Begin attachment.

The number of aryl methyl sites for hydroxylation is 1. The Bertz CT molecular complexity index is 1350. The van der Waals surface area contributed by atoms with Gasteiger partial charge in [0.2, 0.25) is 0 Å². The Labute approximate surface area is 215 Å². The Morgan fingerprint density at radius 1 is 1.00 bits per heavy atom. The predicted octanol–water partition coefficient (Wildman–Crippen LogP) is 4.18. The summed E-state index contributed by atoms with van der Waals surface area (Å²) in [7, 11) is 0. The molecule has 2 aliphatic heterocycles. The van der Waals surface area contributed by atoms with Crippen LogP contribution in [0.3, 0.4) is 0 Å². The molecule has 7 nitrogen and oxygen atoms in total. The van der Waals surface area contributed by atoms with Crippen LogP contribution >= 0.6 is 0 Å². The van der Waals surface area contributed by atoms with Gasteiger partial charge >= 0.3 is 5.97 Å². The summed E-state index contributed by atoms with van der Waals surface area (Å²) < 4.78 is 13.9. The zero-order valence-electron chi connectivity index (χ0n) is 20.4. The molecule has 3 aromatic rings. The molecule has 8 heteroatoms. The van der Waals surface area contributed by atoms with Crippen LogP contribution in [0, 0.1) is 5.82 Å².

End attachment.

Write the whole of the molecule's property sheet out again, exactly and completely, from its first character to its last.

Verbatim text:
The number of aryl methyl sites for hydroxylation is 1. The Bertz CT molecular complexity index is 1350. The van der Waals surface area contributed by atoms with Gasteiger partial charge in [0.2, 0.25) is 0 Å². The Labute approximate surface area is 215 Å². The Morgan fingerprint density at radius 1 is 1.00 bits per heavy atom. The predicted octanol–water partition coefficient (Wildman–Crippen LogP) is 4.18. The summed E-state index contributed by atoms with van der Waals surface area (Å²) in [7, 11) is 0. The molecule has 2 aliphatic heterocycles. The van der Waals surface area contributed by atoms with Crippen LogP contribution in [0.3, 0.4) is 0 Å². The molecule has 7 nitrogen and oxygen atoms in total. The van der Waals surface area contributed by atoms with Crippen LogP contribution >= 0.6 is 0 Å². The van der Waals surface area contributed by atoms with Gasteiger partial charge >= 0.3 is 5.97 Å². The summed E-state index contributed by atoms with van der Waals surface area (Å²) < 4.78 is 13.9. The zero-order valence-electron chi connectivity index (χ0n) is 20.4. The molecule has 3 aromatic rings. The molecule has 8 heteroatoms. The van der Waals surface area contributed by atoms with Crippen LogP contribution in [0, 0.1) is 5.82 Å².